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Faith Nyasuguta 

Saudi Arabia and its gulf neighbours have launched a rare, coordinated campaign against streaming giant Netflix, directing it to remove “offensive” material as they seek to regulate television content produced outside their jurisdiction.

On Tuesday, Saudi Arabia issued a statement on behalf of the six-nation Gulf Cooperation Council, saying the bloc has asked Netflix to take down programming that violates Islamic values, including some content directed at children.

The United Arab Emirates, which issued its own statement, said that Netflix violated local regulations and “contradicts the country’s societal value.”

Moving forward, its media watchdog will be monitoring Netflix’s content and will take action if local laws are flouted.

The statements, however, missed to specify the content causing offense but Saudi state-run Al Ekhbariya news channel on Tuesday ran segments condemning the streaming service for “promoting sexual deviance” to children, in an apparent reference to homosexuality.

Pay a monthly fee to Netflix, and your child gets to watch this immoral content,” the voice-over says, as a blurred scene apparently showing a same-sex embrace from “Jurassic World: Camp Cretaceous” is played with ominous music in the background.

It cited social media campaigns calling for the banning of Netflix.


According to the Gulf states, their grievance with the streaming service has to do with content that violates social norms, but Saudi Arabia has in the past demanded the removal of politically sensitive content too.

In 2019, Netflix obliged the kingdom by removing an episode of “Patriot Act with Hasan Minhaj” that mocked the kingdom.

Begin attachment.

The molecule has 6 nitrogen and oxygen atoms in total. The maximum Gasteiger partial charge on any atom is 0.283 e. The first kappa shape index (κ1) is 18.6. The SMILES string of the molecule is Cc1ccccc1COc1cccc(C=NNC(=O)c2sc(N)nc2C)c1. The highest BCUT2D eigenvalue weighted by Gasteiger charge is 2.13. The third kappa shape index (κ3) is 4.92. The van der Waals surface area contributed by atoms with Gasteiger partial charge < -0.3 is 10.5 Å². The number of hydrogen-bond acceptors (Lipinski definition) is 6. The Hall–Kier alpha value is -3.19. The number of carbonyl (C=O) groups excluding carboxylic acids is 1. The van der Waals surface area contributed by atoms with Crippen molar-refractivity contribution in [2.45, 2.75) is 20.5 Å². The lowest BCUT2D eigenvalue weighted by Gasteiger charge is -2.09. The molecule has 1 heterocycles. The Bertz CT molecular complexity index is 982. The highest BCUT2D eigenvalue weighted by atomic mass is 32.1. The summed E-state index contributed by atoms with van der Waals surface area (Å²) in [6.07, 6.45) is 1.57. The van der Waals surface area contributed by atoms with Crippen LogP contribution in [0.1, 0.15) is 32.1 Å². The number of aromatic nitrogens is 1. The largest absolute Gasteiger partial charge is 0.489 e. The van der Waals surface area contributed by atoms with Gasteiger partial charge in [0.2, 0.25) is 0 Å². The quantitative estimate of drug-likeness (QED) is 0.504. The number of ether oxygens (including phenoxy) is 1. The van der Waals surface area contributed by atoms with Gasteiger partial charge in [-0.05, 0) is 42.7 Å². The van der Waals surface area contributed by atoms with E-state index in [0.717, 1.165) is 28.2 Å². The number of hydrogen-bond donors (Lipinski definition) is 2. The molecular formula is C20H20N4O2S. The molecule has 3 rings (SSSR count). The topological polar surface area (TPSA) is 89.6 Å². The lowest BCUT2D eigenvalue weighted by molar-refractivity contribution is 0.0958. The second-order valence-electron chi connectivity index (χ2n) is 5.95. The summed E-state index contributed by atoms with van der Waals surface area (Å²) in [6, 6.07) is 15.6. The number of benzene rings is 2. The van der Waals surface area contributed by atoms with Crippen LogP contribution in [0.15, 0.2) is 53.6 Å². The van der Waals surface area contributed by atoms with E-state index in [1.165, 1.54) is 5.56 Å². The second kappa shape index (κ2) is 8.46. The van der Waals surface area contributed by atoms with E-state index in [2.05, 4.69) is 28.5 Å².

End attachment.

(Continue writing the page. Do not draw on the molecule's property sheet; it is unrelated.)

Netflix at the time defended its decision as a response to a “valid legal request,” adding that it nonetheless does “strongly support artistic freedom,” according to the Financial Times.

When TV viewing was dominated by state-run channels, censorship was not uncommon in Arab countries.

An episode of “Patriot Act with Hasan Minhaj” that mocked the kingdom was removed /IMDB/

The arrival of streaming TV, however, eroded governments’ ability to police content and heralded an era of Arabic television production outside the censors’ purview that has often caused controversy for breaking social taboos.

According to Joseph Fahim, an Egyptian film critic, the effect of streaming services in the Middle East was akin to that of satellite TV several decades ago, when viewership moved away from terrestrial channels showing government-approved content.

“There was a lot more freedom in this content,”said.

Other global media companies have been less receptive to Gulf Arab states’ calls to restrict content that doesn’t suit their social norms.

American film studios that previously complied with Arab censors’ requests for cuts to their movies have been refusing to do so of late, leading to those movies being banned in Arab countries.

Disney reportedly rejected cutting LGBTQ scenes more than once this year, but its streaming service, Disney+ told Hollywood Reporter that content would “align with local regulatory requirements.”


Lately, Gulf states have increased the policing of LGBTQ-related displays. Several global brands that publicly supported gay rights during Pride Month in June were targets of boycott campaigns on social media.

In June, Kuwait’s foreign ministry summoned a US diplomat stationed there over tweets “supporting homosexuality”.

The UAE, home to a large number of expatriates and one of the most liberal of the Gulf states, was among the countries that banned Disney movie “Lightyear” in June.

The New York Times then reported that Amazon was pressured to restrict items and search results related to LGBTQ people.

Netflix operates in an increasingly crowded streaming-services market in the Middle East. Among its rivals are Disney+, which launched regionally in June, as well as regional services such as OSN+, Shahid and Starz Play.

Fahim suggested that competition may also be a motivation for turning up the heat on Netflix. It sends the message “that if you want to make a decent, acceptable and widely shared experience, you have to go to regional streamers,” he told CNN.


 “It’s almost like this statement is waging the war against Netflix.”

The Middle Eastern streaming market, while relatively small for the likes of Netflix, is on a growth trend. Digital TV Research forecasts that paying subscribers on streaming services in the region are set to more than double to 21.5 million between 2021 and 2027, with Netflix leading the market.

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Faith Nyasuguta

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